There are signs that policing integrity in sport is becoming big business. As well as FIFA’s Early Warning System (EWS) – which spoke at the conference – other players include International Sports Monitoring, the European Sports Security Agency, Global Sports Integrity and others. It was agreed that these need to find a way to share their information more freely, but it was pointed out that this might be difficult in a commercial marketplace.
Jacek Wojdyla, Head of International Affairs for FIFA’s EWS, highlighted that as well as monitoring FIFA events, it also has smaller agreements in place to monitor Major League Soccer in the US and Japan’s J.League. It is also offering smaller federations an ‘integrated service package’ and has a ten-year agreement with international police organisation Interpol to educate players.
The conference highlighted that while the most valuable type of bettor to operators is a so-called ‘high roller’, these will usually migrate to the black market at some stage, where they can get better odds. Larlus-Lefebvre revealed that ARJEL sends over 2,000 ‘cease and desist’ letters to operators per year. Through France’s licensing system, 1.8% of bets are returned to amateur sport, which equates to €20.9 million since the French regulated betting market opened in 2010.
Memorandums of Understanding
Andy Cunningham of Betfair outlined how its 55 memorandums of understanding (MoUs) with sporting organisations had allowed sport to quickly identify potential corruption. However, it was generally agreed that whilst MoUs are useful, sport had to move on from its reliance on them to a more integrated approach. It was pointed out that not all sports will sign them, due to issues over control of data.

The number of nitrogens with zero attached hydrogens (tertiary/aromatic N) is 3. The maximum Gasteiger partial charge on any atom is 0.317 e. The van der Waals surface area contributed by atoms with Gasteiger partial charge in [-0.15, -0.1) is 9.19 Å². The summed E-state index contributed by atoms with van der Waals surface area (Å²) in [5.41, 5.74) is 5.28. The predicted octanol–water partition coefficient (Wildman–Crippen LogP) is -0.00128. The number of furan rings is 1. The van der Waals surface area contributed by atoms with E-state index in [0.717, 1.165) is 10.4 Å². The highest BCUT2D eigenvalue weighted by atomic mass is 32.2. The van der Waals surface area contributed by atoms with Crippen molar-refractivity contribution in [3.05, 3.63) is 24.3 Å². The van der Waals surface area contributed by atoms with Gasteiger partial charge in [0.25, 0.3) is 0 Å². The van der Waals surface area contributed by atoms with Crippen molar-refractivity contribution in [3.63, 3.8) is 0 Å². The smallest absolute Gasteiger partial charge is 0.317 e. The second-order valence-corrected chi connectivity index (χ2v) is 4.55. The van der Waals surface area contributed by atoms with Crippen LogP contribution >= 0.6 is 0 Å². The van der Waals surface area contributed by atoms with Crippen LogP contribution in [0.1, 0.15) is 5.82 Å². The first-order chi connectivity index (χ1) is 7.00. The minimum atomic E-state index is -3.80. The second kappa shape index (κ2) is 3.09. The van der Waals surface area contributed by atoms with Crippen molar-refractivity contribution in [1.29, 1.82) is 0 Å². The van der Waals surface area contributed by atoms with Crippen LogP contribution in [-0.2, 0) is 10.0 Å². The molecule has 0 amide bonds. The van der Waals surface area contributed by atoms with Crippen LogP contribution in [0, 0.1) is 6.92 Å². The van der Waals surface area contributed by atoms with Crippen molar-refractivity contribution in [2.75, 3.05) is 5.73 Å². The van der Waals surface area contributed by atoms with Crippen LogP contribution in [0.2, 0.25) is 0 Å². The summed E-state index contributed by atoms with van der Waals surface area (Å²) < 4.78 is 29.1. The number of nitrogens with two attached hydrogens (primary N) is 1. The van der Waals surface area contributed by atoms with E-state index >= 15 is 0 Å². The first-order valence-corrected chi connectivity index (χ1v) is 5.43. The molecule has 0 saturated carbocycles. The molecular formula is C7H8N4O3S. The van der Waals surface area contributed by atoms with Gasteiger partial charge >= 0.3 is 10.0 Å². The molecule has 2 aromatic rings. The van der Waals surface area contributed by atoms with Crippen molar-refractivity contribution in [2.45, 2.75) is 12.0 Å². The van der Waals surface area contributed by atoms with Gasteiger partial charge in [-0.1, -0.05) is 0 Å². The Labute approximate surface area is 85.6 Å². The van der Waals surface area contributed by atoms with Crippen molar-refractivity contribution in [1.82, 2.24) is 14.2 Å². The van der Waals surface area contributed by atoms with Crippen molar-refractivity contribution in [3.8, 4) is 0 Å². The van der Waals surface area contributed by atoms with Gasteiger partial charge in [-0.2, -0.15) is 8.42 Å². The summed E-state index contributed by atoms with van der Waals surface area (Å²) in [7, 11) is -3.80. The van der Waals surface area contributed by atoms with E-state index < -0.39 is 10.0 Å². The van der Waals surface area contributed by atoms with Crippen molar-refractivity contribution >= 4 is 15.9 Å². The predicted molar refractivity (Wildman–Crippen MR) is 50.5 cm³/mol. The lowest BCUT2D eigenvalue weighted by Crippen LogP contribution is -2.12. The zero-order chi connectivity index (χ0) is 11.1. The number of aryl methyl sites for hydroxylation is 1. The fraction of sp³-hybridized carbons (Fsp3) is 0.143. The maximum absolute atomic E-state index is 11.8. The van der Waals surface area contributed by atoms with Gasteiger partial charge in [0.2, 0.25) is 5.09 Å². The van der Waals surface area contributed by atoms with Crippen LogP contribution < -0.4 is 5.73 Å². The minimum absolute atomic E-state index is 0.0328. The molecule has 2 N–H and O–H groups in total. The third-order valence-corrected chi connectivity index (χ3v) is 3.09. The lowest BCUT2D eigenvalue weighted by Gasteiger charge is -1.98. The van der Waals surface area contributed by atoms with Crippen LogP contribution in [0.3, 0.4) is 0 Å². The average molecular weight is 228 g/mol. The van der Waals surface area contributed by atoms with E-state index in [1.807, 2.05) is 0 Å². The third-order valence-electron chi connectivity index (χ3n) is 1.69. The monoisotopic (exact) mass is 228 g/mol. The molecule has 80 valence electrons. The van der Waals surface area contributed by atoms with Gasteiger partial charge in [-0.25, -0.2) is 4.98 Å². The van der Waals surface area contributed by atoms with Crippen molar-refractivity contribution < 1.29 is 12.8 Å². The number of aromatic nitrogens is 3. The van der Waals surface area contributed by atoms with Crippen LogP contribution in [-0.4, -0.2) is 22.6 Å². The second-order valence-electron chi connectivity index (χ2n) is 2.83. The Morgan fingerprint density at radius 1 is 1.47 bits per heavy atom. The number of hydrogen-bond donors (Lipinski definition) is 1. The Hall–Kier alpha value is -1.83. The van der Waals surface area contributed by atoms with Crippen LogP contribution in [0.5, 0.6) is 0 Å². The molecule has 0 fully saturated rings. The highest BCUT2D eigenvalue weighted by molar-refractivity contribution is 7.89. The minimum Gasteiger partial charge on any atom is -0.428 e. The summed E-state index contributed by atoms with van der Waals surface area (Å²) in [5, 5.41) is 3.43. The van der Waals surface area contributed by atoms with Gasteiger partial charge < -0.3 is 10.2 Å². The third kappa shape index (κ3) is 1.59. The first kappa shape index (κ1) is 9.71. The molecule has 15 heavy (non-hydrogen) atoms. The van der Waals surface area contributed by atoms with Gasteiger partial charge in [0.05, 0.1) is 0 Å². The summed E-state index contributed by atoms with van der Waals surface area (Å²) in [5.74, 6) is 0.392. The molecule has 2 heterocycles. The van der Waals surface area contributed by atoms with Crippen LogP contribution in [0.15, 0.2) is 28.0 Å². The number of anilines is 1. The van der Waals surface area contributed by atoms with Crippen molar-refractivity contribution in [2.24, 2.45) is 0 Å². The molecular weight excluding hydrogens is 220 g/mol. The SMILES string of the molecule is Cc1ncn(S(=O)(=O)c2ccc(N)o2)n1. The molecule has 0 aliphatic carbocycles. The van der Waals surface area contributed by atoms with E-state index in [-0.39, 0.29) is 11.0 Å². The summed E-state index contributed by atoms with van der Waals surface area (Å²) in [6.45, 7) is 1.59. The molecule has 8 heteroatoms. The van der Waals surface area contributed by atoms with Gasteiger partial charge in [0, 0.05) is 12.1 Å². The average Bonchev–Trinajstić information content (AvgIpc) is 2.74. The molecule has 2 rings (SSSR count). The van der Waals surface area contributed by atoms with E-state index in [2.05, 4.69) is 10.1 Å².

Andrew Lyman, Head of Public Affairs at William Hill Plc., pointed out a potential failing of early warning systems is that the often fail to take into account betting volume. He also highlighted that some sports still don’t have adequate structures in place to police against corruption. He argued that funding and integrity should not be discussed together and although he welcomed the IOC’s moves towards combating corruption, argued that operators should have more representation. He said that one of the failings of the anti-corruption movement was that “we are not prepared to accept that each of us has expertise”.
Paul Scotney of the BHA highlighted that although illegal markets are an issue, a lot of cheating still goes on in regulated markets. Interestingly, he said that sports governing bodies have to deal with corruption issues, as the police and the Gambling Commission have other, more important, priorities. He said that was why the BHA had decided to charge nine individuals with breaching racing’s rules on 4 October. He said that the BHA had gone to the High Court to gain access to the phone records of one individual involved with the case.
The partnership between the IOC, Gambling Commission and the London Organising Committee (LOCOG) for the Olympic Games was held up as a model of best practice. Girard-Zappelli confirmed that the IOC had investigated badminton, boxing and basketball events during the London 2012 Olympics.